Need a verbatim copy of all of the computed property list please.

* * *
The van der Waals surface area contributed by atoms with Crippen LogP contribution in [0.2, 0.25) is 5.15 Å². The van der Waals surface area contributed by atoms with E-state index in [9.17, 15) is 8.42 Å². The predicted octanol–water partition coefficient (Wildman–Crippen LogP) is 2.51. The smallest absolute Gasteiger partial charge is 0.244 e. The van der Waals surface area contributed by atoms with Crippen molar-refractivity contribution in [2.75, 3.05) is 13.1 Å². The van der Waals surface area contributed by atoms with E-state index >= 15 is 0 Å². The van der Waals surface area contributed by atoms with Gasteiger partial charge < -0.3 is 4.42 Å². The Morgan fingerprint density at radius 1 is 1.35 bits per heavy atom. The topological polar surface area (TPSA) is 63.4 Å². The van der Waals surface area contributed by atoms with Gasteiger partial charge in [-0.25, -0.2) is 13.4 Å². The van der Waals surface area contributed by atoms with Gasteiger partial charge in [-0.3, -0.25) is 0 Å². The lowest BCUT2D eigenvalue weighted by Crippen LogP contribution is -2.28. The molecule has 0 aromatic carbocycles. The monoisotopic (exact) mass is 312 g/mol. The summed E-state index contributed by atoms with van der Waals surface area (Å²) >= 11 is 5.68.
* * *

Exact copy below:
The van der Waals surface area contributed by atoms with Crippen LogP contribution in [0.2, 0.25) is 5.15 Å². The van der Waals surface area contributed by atoms with E-state index in [9.17, 15) is 8.42 Å². The predicted octanol–water partition coefficient (Wildman–Crippen LogP) is 2.51. The smallest absolute Gasteiger partial charge is 0.244 e. The van der Waals surface area contributed by atoms with Crippen molar-refractivity contribution in [2.75, 3.05) is 13.1 Å². The van der Waals surface area contributed by atoms with E-state index >= 15 is 0 Å². The van der Waals surface area contributed by atoms with Gasteiger partial charge < -0.3 is 4.42 Å². The Morgan fingerprint density at radius 1 is 1.35 bits per heavy atom. The topological polar surface area (TPSA) is 63.4 Å². The van der Waals surface area contributed by atoms with Gasteiger partial charge in [-0.25, -0.2) is 13.4 Å². The van der Waals surface area contributed by atoms with Gasteiger partial charge in [-0.3, -0.25) is 0 Å². The lowest BCUT2D eigenvalue weighted by Crippen LogP contribution is -2.28. The molecule has 0 aromatic carbocycles. The monoisotopic (exact) mass is 312 g/mol. The summed E-state index contributed by atoms with van der Waals surface area (Å²) >= 11 is 5.68.